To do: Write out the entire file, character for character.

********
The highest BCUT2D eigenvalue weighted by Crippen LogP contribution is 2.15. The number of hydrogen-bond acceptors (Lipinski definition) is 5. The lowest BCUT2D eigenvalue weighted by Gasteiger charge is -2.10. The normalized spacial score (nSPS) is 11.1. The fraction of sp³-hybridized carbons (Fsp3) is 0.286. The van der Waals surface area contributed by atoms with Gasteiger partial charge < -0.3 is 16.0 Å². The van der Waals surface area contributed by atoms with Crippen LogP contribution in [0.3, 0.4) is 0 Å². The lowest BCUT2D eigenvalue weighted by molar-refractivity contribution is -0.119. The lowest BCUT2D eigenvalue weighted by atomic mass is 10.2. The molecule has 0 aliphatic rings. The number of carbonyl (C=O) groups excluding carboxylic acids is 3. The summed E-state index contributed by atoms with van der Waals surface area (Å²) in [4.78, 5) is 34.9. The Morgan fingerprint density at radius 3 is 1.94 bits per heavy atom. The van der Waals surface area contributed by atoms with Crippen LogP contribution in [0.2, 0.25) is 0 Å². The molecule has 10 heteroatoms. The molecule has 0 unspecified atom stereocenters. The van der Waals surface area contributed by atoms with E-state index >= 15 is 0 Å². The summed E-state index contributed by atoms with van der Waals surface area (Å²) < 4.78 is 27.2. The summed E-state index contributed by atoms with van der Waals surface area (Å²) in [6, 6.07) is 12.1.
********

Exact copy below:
The highest BCUT2D eigenvalue weighted by Crippen LogP contribution is 2.15. The number of hydrogen-bond acceptors (Lipinski definition) is 5. The lowest BCUT2D eigenvalue weighted by Gasteiger charge is -2.10. The normalized spacial score (nSPS) is 11.1. The fraction of sp³-hybridized carbons (Fsp3) is 0.286. The van der Waals surface area contributed by atoms with Gasteiger partial charge < -0.3 is 16.0 Å². The van der Waals surface area contributed by atoms with Crippen LogP contribution in [0.3, 0.4) is 0 Å². The lowest BCUT2D eigenvalue weighted by molar-refractivity contribution is -0.119. The lowest BCUT2D eigenvalue weighted by atomic mass is 10.2. The molecule has 0 aliphatic rings. The number of carbonyl (C=O) groups excluding carboxylic acids is 3. The summed E-state index contributed by atoms with van der Waals surface area (Å²) in [4.78, 5) is 34.9. The Morgan fingerprint density at radius 3 is 1.94 bits per heavy atom. The van der Waals surface area contributed by atoms with Crippen LogP contribution in [0.2, 0.25) is 0 Å². The molecule has 10 heteroatoms. The molecule has 0 unspecified atom stereocenters. The van der Waals surface area contributed by atoms with E-state index >= 15 is 0 Å². The summed E-state index contributed by atoms with van der Waals surface area (Å²) < 4.78 is 27.2. The summed E-state index contributed by atoms with van der Waals surface area (Å²) in [6, 6.07) is 12.1.